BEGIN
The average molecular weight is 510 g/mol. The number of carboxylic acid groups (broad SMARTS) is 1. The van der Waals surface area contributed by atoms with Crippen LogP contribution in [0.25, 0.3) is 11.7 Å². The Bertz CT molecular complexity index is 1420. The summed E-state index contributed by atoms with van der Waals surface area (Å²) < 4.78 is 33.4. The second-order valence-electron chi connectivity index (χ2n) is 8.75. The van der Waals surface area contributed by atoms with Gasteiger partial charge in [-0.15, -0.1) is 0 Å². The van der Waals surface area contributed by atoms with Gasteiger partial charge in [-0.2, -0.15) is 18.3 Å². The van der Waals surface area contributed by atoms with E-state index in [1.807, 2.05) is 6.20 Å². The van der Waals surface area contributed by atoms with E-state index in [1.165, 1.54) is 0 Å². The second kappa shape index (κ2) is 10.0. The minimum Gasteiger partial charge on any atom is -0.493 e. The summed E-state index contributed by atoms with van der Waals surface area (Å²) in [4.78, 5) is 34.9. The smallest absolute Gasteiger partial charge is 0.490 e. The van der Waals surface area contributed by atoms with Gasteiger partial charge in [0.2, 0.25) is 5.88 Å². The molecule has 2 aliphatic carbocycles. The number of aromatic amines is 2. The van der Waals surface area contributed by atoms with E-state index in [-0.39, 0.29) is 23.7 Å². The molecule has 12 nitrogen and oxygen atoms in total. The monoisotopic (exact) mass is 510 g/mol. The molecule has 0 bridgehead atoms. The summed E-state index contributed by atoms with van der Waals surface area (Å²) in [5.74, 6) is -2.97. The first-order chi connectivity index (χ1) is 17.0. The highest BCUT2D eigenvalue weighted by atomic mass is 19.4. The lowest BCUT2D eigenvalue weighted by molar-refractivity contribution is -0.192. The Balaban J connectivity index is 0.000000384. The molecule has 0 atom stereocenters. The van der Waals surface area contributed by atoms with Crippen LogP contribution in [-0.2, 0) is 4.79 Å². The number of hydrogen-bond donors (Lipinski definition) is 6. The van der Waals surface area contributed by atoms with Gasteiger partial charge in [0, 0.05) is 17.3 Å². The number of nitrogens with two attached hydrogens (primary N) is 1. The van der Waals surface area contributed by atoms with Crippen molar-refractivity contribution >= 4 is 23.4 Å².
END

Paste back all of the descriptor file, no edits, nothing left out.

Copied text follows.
The average molecular weight is 510 g/mol. The number of carboxylic acid groups (broad SMARTS) is 1. The van der Waals surface area contributed by atoms with Crippen LogP contribution in [0.25, 0.3) is 11.7 Å². The Bertz CT molecular complexity index is 1420. The summed E-state index contributed by atoms with van der Waals surface area (Å²) < 4.78 is 33.4. The second-order valence-electron chi connectivity index (χ2n) is 8.75. The van der Waals surface area contributed by atoms with Gasteiger partial charge in [-0.15, -0.1) is 0 Å². The van der Waals surface area contributed by atoms with Gasteiger partial charge in [-0.2, -0.15) is 18.3 Å². The van der Waals surface area contributed by atoms with E-state index in [1.807, 2.05) is 6.20 Å². The van der Waals surface area contributed by atoms with E-state index in [1.165, 1.54) is 0 Å². The second kappa shape index (κ2) is 10.0. The minimum Gasteiger partial charge on any atom is -0.493 e. The summed E-state index contributed by atoms with van der Waals surface area (Å²) in [4.78, 5) is 34.9. The smallest absolute Gasteiger partial charge is 0.490 e. The van der Waals surface area contributed by atoms with Gasteiger partial charge in [0.2, 0.25) is 5.88 Å². The molecule has 2 aliphatic carbocycles. The number of aromatic amines is 2. The van der Waals surface area contributed by atoms with E-state index in [-0.39, 0.29) is 23.7 Å². The molecule has 12 nitrogen and oxygen atoms in total. The monoisotopic (exact) mass is 510 g/mol. The molecule has 0 bridgehead atoms. The summed E-state index contributed by atoms with van der Waals surface area (Å²) in [5.74, 6) is -2.97. The first-order chi connectivity index (χ1) is 17.0. The highest BCUT2D eigenvalue weighted by atomic mass is 19.4. The lowest BCUT2D eigenvalue weighted by molar-refractivity contribution is -0.192. The Balaban J connectivity index is 0.000000384. The molecule has 0 atom stereocenters. The van der Waals surface area contributed by atoms with Crippen LogP contribution in [-0.2, 0) is 4.79 Å². The number of hydrogen-bond donors (Lipinski definition) is 6. The van der Waals surface area contributed by atoms with Gasteiger partial charge in [0, 0.05) is 17.3 Å². The number of nitrogens with two attached hydrogens (primary N) is 1. The van der Waals surface area contributed by atoms with Crippen molar-refractivity contribution >= 4 is 23.4 Å².